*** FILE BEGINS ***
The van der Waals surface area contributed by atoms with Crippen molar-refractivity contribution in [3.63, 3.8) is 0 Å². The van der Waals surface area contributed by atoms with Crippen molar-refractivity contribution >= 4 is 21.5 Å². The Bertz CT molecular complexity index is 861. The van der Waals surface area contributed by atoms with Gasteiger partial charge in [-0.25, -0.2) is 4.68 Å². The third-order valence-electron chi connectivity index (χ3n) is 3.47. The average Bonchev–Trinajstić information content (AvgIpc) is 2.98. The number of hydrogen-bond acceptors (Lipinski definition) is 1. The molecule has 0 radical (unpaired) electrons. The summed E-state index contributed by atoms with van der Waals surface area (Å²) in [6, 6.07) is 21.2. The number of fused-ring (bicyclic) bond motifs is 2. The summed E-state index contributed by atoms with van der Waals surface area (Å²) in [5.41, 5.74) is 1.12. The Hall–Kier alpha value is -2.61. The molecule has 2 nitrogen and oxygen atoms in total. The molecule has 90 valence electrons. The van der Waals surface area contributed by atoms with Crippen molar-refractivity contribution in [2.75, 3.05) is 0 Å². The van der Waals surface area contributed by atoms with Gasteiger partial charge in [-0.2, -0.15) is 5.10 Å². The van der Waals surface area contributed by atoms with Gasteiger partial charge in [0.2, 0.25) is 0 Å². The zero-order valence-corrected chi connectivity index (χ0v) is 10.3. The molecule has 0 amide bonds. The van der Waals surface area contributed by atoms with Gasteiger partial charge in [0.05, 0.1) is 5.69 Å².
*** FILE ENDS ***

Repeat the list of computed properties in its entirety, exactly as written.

The van der Waals surface area contributed by atoms with Crippen molar-refractivity contribution in [3.63, 3.8) is 0 Å². The van der Waals surface area contributed by atoms with Crippen molar-refractivity contribution >= 4 is 21.5 Å². The Bertz CT molecular complexity index is 861. The van der Waals surface area contributed by atoms with Gasteiger partial charge in [-0.25, -0.2) is 4.68 Å². The third-order valence-electron chi connectivity index (χ3n) is 3.47. The average Bonchev–Trinajstić information content (AvgIpc) is 2.98. The number of hydrogen-bond acceptors (Lipinski definition) is 1. The molecule has 0 radical (unpaired) electrons. The summed E-state index contributed by atoms with van der Waals surface area (Å²) in [6, 6.07) is 21.2. The number of fused-ring (bicyclic) bond motifs is 2. The summed E-state index contributed by atoms with van der Waals surface area (Å²) in [5.41, 5.74) is 1.12. The Hall–Kier alpha value is -2.61. The molecule has 2 nitrogen and oxygen atoms in total. The molecule has 90 valence electrons. The van der Waals surface area contributed by atoms with Crippen molar-refractivity contribution in [2.75, 3.05) is 0 Å². The van der Waals surface area contributed by atoms with Gasteiger partial charge in [-0.2, -0.15) is 5.10 Å². The van der Waals surface area contributed by atoms with Gasteiger partial charge in [0.2, 0.25) is 0 Å². The zero-order valence-corrected chi connectivity index (χ0v) is 10.3. The molecule has 0 amide bonds. The van der Waals surface area contributed by atoms with Gasteiger partial charge in [0.05, 0.1) is 5.69 Å².